Yeah, I think a lot of people worry about the chord changes, and how can I memorize the chord changes and you know, you play music by this long and you know that chord changes are kind of liquid anyway, nobody has a lot of changes work to a tune, but here's the thing. All the good ones work with the melody. Right? So if you know the melody, right, that's the thing and even kids even this week, you know, somebody brought in a great tune and they didn't really know the melody. They've kind of half learned the melody and and and done something that might have initially wasn't the melody This is a victor Victor young tune you He doesn't need to be fixed. Right, you know, so just learn it. In fact, just if you and learn the lyrics to it helps because then it's not a it's not an abstract. It's not Oh, that's a it's an A flat. No, it's a word, you know, right. It's, you know, the days it could be. It's, it's amazing, right? And then the chords, I mean, yeah. So I would, I would have people play the tune as simply as possible for white, until I'm not trying to do too many cute things with it until they really have the melody learned. And with some more and more advanced, we learn a new tune, like a kid comes into my office and, and I asked them if they know this tune, and they go, No, I don't know that too. Well, let's play it in about four or five keys. You know, and this is a dress level student, I mean, college love student and, and we play it in, you know, sometimes up to 12 keys, depending on the situation, how much time we have, because then they're learning the shape of the melody. And not, you know, Days of Wine starts on seeing goes day, no, it doesn't. It only works that way. If you're in the key of F, right. I'm in planning B Major, it's a whole different thing. Right, right. So by playing a simple melody, simply, in as many cases as you can, or several keys, you don't have to play 12 all the time, but, but it really helps you learn the piano and learn the melody. Because if I'm playing a tune, and the first thing I'm going to do is play it in 12 keys, right? By the time I've done that, I really know the melody. I've played it 12 times in relationships, and yes, in the end.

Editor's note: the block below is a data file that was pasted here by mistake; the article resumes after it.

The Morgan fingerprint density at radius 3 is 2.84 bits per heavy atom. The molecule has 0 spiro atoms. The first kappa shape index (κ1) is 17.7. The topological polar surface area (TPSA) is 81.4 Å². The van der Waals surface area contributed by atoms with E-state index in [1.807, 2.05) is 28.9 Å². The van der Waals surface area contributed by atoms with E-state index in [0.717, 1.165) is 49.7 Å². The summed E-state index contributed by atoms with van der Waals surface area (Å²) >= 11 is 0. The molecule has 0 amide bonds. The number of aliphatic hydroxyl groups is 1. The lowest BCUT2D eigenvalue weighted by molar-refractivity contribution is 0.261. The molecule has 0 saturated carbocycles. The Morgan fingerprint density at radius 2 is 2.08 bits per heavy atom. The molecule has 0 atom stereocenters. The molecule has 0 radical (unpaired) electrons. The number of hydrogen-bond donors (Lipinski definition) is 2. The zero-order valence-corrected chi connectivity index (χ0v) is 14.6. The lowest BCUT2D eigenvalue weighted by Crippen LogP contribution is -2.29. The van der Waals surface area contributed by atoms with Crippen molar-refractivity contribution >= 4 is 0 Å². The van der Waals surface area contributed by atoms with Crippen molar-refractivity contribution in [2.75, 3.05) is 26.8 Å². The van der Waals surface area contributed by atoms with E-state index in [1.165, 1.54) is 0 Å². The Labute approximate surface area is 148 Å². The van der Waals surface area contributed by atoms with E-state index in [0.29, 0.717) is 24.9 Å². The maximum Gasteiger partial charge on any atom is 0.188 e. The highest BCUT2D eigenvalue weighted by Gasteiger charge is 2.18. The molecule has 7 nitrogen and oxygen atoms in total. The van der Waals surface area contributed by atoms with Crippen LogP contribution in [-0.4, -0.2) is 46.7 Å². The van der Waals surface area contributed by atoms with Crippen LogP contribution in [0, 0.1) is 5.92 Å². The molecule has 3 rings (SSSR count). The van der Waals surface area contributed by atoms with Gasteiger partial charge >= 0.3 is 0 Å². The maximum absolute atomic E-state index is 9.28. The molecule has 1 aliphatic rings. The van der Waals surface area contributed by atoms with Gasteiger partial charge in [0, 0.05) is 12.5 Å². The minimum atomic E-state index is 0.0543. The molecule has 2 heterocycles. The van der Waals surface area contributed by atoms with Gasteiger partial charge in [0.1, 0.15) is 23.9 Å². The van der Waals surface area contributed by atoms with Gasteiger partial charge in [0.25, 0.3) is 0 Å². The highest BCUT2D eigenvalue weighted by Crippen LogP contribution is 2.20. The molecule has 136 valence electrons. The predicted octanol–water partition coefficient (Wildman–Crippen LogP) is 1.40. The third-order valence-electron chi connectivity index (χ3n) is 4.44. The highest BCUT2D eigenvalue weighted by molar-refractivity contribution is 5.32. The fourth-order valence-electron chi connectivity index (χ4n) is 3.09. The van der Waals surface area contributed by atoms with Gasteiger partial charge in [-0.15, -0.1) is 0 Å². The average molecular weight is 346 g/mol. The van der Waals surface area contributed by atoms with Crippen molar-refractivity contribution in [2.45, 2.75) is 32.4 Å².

Dr. Bob Lawrence  16:39  
In fact, I try to encourage pianos play the melody. And we you please just sit on your left hand, we just please just sit. I want you can you please just think like a horn player for a second? Can you think like a vocalist for a second? And just can you just play that just let's just play the melody. Here's the key. Let's play the melody. Let's not even worry about chord changes. Can we can we play the melody? That's great.

Bert Ligon  16:59  
And I completely concur with that. And also, when we first start improvising on this new tune, it's like I don't want to hear any jazz stuff. I want you to analyze on the melody. So

Dr. Bob Lawrence  17:13  
yes, yes. Right. How about improvise with the notes of the melody? Right? Yeah, right.

Bert Ligon  17:19  
You can disguise it like, you know.

It's still in there somewhere. But we're not just playing licks are.

Dr. Bob Lawrence  17:31  
Right, right. Exactly. Right. You know, it's it's funny I heard toward the end of his life. Dave McKenna interview always enjoyed Dave McKenna's plane because like they McKenna says the melodies never too far away. It's all it's always there. Right. But I liked what you know, in the end, he said to the interviewer, the interviewer was referring to him as a jazz pianist. And he told him to stop calling him a jazz pianist. And the, what the interviewer said, what, what should I call you? And Dave McKenna said, you know, at this point in my life, I like to think of myself. I'm a song player. I play songs and melodies. Yeah, well, I play melodies. Yeah, right. I thought, wow, how fabulous right?

Bert Ligon  18:14  
I still, I still feel like that's motivating me when I'm even on a gig not just in a classroom, but just on a gig. I've always got the melody under my fingers. And right, everything is sometimes even when I when I'm off into my cool stuff, I realized that I'm landing on the melon on every time correct. So I'm trying to frame it. When you